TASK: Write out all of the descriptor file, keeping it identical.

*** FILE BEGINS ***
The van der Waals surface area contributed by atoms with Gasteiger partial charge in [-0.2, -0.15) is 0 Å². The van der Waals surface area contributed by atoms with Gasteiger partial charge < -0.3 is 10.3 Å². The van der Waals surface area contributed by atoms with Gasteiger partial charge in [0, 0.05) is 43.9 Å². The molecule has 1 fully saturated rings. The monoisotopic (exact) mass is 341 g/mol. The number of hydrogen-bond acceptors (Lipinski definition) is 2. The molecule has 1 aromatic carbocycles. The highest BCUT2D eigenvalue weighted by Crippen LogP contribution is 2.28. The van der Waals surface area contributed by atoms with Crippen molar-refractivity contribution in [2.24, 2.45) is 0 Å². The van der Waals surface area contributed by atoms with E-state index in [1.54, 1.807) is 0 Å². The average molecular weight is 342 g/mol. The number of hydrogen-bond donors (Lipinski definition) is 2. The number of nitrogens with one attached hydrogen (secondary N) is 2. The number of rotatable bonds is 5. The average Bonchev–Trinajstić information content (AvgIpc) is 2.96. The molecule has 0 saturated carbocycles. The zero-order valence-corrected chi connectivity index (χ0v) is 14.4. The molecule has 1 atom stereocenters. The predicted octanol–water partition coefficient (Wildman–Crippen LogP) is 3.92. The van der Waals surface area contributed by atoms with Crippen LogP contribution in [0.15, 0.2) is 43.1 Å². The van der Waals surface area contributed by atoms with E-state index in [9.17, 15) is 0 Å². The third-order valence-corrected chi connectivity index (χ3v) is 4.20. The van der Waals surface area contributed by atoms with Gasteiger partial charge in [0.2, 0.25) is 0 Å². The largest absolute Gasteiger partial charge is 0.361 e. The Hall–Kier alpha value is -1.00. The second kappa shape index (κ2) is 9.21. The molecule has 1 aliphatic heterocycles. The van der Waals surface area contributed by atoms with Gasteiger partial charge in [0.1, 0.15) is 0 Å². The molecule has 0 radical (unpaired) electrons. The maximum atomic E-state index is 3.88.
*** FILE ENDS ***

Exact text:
The van der Waals surface area contributed by atoms with Gasteiger partial charge in [-0.2, -0.15) is 0 Å². The van der Waals surface area contributed by atoms with Gasteiger partial charge < -0.3 is 10.3 Å². The van der Waals surface area contributed by atoms with Gasteiger partial charge in [0, 0.05) is 43.9 Å². The molecule has 1 fully saturated rings. The monoisotopic (exact) mass is 341 g/mol. The number of hydrogen-bond acceptors (Lipinski definition) is 2. The molecule has 1 aromatic carbocycles. The highest BCUT2D eigenvalue weighted by Crippen LogP contribution is 2.28. The van der Waals surface area contributed by atoms with Crippen molar-refractivity contribution in [2.24, 2.45) is 0 Å². The van der Waals surface area contributed by atoms with E-state index in [1.54, 1.807) is 0 Å². The average molecular weight is 342 g/mol. The number of hydrogen-bond donors (Lipinski definition) is 2. The number of nitrogens with one attached hydrogen (secondary N) is 2. The number of rotatable bonds is 5. The average Bonchev–Trinajstić information content (AvgIpc) is 2.96. The molecule has 0 saturated carbocycles. The zero-order valence-corrected chi connectivity index (χ0v) is 14.4. The molecule has 1 atom stereocenters. The predicted octanol–water partition coefficient (Wildman–Crippen LogP) is 3.92. The van der Waals surface area contributed by atoms with Crippen LogP contribution in [0.15, 0.2) is 43.1 Å². The van der Waals surface area contributed by atoms with E-state index in [9.17, 15) is 0 Å². The third-order valence-corrected chi connectivity index (χ3v) is 4.20. The van der Waals surface area contributed by atoms with Gasteiger partial charge in [0.2, 0.25) is 0 Å². The largest absolute Gasteiger partial charge is 0.361 e. The Hall–Kier alpha value is -1.00. The second kappa shape index (κ2) is 9.21. The molecule has 1 aliphatic heterocycles. The van der Waals surface area contributed by atoms with Gasteiger partial charge in [0.1, 0.15) is 0 Å². The molecule has 0 radical (unpaired) electrons. The maximum atomic E-state index is 3.88.